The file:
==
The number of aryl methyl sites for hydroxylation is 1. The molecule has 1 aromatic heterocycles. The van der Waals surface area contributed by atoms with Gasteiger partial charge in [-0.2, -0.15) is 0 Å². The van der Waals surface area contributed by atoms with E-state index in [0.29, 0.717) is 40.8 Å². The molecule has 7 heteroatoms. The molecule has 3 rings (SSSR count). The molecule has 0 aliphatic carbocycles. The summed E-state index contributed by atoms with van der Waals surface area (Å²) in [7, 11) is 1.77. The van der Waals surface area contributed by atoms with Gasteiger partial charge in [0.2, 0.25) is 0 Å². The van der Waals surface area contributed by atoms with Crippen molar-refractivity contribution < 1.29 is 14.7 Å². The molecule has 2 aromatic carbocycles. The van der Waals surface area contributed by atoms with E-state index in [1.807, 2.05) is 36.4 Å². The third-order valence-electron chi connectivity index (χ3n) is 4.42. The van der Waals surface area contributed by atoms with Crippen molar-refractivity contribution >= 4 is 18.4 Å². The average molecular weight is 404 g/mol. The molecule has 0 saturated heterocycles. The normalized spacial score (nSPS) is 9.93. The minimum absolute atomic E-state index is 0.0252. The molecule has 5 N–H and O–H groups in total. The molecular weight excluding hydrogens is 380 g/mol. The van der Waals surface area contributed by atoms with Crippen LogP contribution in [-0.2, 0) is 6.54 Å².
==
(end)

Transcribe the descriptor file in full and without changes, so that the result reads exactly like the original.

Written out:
The number of aryl methyl sites for hydroxylation is 1. The molecule has 1 aromatic heterocycles. The van der Waals surface area contributed by atoms with Gasteiger partial charge in [-0.2, -0.15) is 0 Å². The van der Waals surface area contributed by atoms with E-state index in [0.29, 0.717) is 40.8 Å². The molecule has 7 heteroatoms. The molecule has 3 rings (SSSR count). The molecule has 0 aliphatic carbocycles. The summed E-state index contributed by atoms with van der Waals surface area (Å²) in [7, 11) is 1.77. The van der Waals surface area contributed by atoms with Gasteiger partial charge in [0.2, 0.25) is 0 Å². The van der Waals surface area contributed by atoms with Crippen molar-refractivity contribution < 1.29 is 14.7 Å². The molecule has 2 aromatic carbocycles. The van der Waals surface area contributed by atoms with E-state index in [1.807, 2.05) is 36.4 Å². The third-order valence-electron chi connectivity index (χ3n) is 4.42. The van der Waals surface area contributed by atoms with Crippen molar-refractivity contribution >= 4 is 18.4 Å². The average molecular weight is 404 g/mol. The molecule has 0 saturated heterocycles. The normalized spacial score (nSPS) is 9.93. The minimum absolute atomic E-state index is 0.0252. The molecule has 5 N–H and O–H groups in total. The molecular weight excluding hydrogens is 380 g/mol. The van der Waals surface area contributed by atoms with Crippen LogP contribution in [-0.2, 0) is 6.54 Å².